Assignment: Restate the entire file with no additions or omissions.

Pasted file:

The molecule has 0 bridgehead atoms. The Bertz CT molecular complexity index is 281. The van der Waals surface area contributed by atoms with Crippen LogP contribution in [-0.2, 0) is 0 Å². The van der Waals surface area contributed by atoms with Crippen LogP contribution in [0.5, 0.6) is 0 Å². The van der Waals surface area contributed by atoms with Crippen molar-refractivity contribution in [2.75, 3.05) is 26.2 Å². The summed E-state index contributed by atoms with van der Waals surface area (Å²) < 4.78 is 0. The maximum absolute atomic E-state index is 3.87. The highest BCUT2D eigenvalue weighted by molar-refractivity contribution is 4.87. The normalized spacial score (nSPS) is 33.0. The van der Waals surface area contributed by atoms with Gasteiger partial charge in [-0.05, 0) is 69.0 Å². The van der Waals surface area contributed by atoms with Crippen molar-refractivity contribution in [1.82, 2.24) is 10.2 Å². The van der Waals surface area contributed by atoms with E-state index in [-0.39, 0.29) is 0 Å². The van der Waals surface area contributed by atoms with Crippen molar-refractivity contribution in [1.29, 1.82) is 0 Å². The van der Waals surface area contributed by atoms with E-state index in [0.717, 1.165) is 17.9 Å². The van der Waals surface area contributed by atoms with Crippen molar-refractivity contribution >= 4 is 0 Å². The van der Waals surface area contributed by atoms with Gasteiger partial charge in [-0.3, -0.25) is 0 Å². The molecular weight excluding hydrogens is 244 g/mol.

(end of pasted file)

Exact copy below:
The molecule has 0 bridgehead atoms. The Bertz CT molecular complexity index is 281. The van der Waals surface area contributed by atoms with Crippen LogP contribution in [-0.2, 0) is 0 Å². The van der Waals surface area contributed by atoms with Crippen LogP contribution in [0.5, 0.6) is 0 Å². The van der Waals surface area contributed by atoms with Crippen molar-refractivity contribution in [2.75, 3.05) is 26.2 Å². The summed E-state index contributed by atoms with van der Waals surface area (Å²) < 4.78 is 0. The maximum absolute atomic E-state index is 3.87. The highest BCUT2D eigenvalue weighted by molar-refractivity contribution is 4.87. The normalized spacial score (nSPS) is 33.0. The van der Waals surface area contributed by atoms with Gasteiger partial charge in [-0.05, 0) is 69.0 Å². The van der Waals surface area contributed by atoms with Crippen molar-refractivity contribution in [1.82, 2.24) is 10.2 Å². The van der Waals surface area contributed by atoms with E-state index in [-0.39, 0.29) is 0 Å². The van der Waals surface area contributed by atoms with Crippen molar-refractivity contribution in [1.29, 1.82) is 0 Å². The van der Waals surface area contributed by atoms with E-state index in [0.717, 1.165) is 17.9 Å². The van der Waals surface area contributed by atoms with Crippen molar-refractivity contribution >= 4 is 0 Å². The van der Waals surface area contributed by atoms with Gasteiger partial charge in [-0.3, -0.25) is 0 Å². The molecular weight excluding hydrogens is 244 g/mol.